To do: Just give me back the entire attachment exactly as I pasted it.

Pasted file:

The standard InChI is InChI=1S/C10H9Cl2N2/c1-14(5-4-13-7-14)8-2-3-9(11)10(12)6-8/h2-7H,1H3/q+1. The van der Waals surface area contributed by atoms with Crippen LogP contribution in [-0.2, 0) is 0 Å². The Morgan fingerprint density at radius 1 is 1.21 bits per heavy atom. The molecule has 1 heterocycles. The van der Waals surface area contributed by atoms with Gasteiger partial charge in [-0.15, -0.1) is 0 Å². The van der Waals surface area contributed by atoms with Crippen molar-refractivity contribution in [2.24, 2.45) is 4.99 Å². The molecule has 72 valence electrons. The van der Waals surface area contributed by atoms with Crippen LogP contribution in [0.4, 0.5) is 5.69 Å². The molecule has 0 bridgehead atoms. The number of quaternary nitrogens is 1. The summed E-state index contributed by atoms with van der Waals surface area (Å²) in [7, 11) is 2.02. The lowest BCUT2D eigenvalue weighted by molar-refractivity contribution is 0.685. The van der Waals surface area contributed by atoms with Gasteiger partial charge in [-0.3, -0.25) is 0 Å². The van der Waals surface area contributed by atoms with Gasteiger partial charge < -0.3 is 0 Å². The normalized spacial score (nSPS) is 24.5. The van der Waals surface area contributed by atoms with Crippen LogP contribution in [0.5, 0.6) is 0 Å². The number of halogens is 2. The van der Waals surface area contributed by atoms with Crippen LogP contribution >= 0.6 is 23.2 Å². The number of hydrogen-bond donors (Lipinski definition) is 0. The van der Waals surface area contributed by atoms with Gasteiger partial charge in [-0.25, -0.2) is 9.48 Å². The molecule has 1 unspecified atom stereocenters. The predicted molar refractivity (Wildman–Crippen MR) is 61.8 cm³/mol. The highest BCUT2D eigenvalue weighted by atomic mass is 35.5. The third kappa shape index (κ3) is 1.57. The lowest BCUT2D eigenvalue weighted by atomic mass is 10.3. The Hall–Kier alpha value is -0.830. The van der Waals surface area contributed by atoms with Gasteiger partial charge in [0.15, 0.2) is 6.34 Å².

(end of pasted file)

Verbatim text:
The standard InChI is InChI=1S/C10H9Cl2N2/c1-14(5-4-13-7-14)8-2-3-9(11)10(12)6-8/h2-7H,1H3/q+1. The van der Waals surface area contributed by atoms with Crippen LogP contribution in [-0.2, 0) is 0 Å². The Morgan fingerprint density at radius 1 is 1.21 bits per heavy atom. The molecule has 1 heterocycles. The van der Waals surface area contributed by atoms with Gasteiger partial charge in [-0.15, -0.1) is 0 Å². The van der Waals surface area contributed by atoms with Crippen molar-refractivity contribution in [2.24, 2.45) is 4.99 Å². The molecule has 72 valence electrons. The van der Waals surface area contributed by atoms with Crippen LogP contribution in [0.4, 0.5) is 5.69 Å². The molecule has 0 bridgehead atoms. The number of quaternary nitrogens is 1. The summed E-state index contributed by atoms with van der Waals surface area (Å²) in [7, 11) is 2.02. The lowest BCUT2D eigenvalue weighted by molar-refractivity contribution is 0.685. The van der Waals surface area contributed by atoms with Gasteiger partial charge in [-0.3, -0.25) is 0 Å². The van der Waals surface area contributed by atoms with Gasteiger partial charge < -0.3 is 0 Å². The normalized spacial score (nSPS) is 24.5. The van der Waals surface area contributed by atoms with Crippen LogP contribution in [0.5, 0.6) is 0 Å². The number of halogens is 2. The van der Waals surface area contributed by atoms with Crippen LogP contribution >= 0.6 is 23.2 Å². The number of hydrogen-bond donors (Lipinski definition) is 0. The van der Waals surface area contributed by atoms with Gasteiger partial charge in [-0.25, -0.2) is 9.48 Å². The molecule has 1 unspecified atom stereocenters. The predicted molar refractivity (Wildman–Crippen MR) is 61.8 cm³/mol. The highest BCUT2D eigenvalue weighted by atomic mass is 35.5. The third kappa shape index (κ3) is 1.57. The lowest BCUT2D eigenvalue weighted by atomic mass is 10.3. The Hall–Kier alpha value is -0.830. The van der Waals surface area contributed by atoms with Gasteiger partial charge in [0.15, 0.2) is 6.34 Å².